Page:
• Population basis. Because MEPS is a survey of persons, population groups that are or may become of special policy concern can be identified and analyzed. This is especially important for analyzing the effect of particular eligibility requirements on the enrollment and budgets of public programs and on those who are not eligible for such programs.

  • Cost-effectiveness. MEPS will collect data needed by groups that might otherwise either sponsor separate or overlapping surveys, or do without crucial information needed for important decisions. Experience has demonstrated that broad-based data on use, expenses, and financing of health care collected from a nationally representative sample can meet the data needs of a wide variety of users in a cost-effective manner.

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Household Component

The sample design of the NMES household surveys has been revised for MEPS. The MEPS sample is not defined through an initial screening round. Instead, it is selected as a nationally representative subsample of households that participated in NHIS. The 1996 MEPS sample (based on the 1995 NHIS) is being carried forward into 1997 and combined with a new subsample of households responding to the 1996 NHIS. These two panel samples (the 1996 MEPS sample and the new MEPS selections from the 1996 NHIS) will jointly define the sample base for the 1997 MEPS Household Component. Table 1 shows the study design of the 1996 and 1997 MEPS Household Components. Table 2 summarizes various features of the study design of the Household Component.

In 1996, the MEPS sample linked to the 1995 NHIS was selected. It was drawn from a nationally representative NHIS subsample that included 195 primary sampling units and approximately 1,700 segments, yielding approximately 10,500 responding NHIS households. These households were recontacted in MEPS. This NHIS subsample reflects an oversample of Hispanics and blacks. Other groups with high public policy relevance in the areas of health care use and financing are oversampled as part of the MEPS 1997 panel to improve the precision of the estimates for those groups.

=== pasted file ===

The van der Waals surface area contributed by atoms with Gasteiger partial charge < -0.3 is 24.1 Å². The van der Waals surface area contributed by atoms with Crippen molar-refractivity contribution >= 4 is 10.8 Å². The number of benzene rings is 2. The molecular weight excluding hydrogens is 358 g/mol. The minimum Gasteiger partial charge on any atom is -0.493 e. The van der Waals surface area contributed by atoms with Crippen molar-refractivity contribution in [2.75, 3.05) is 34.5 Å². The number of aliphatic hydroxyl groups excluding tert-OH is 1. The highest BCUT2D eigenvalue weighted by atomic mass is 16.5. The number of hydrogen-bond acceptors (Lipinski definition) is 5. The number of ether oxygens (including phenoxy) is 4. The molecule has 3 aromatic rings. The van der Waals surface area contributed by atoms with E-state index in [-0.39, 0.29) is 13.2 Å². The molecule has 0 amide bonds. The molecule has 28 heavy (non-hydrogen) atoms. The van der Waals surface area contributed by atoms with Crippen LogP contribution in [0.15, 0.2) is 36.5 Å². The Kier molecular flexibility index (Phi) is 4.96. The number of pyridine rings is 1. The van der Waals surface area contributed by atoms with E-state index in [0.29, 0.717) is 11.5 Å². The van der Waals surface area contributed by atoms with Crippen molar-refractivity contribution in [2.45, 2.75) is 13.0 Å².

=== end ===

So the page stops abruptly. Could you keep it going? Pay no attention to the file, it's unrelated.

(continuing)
Households selected for participation in the 1996 or 1997 MEPS Household Components are interviewed in person five times (Rounds 1-5) and a last time during a brief telephone interview (Round 6). The rounds of data collection are spaced approximately 4 months apart. The interviews take place with a family respondent who reports for himself or herself and for other family members.

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Preliminary Contact

Mail and telephone contacts take place prior to the first MEPS interview with the NHIS participating households selected for each MEPS panel (Round 1). The purpose of the preliminary contact is to enlist the household respondent into MEPS and plan for the delivery of record-keeping materials before the study observation period begins on January 1st of the survey year. In December, an advance letter announcing MEPS is mailed to the family respondent at the address where the NHIS interview was conducted. An interviewer follows up on the letter with a telephone call to confirm its arrival, verify the identity of the household, identify the MEPS family respondent (if different from the NHIS respondent), and announce the future mailing of a study calendar and record file. These materials are sent, along with $5 to compensate respondents for the time and effort devoted to keeping records in preparation for the Round 1 interview. An interviewer telephones a second time to confirm the arrival of these materials and arrange for a convenient time to conduct the Round 1 interview.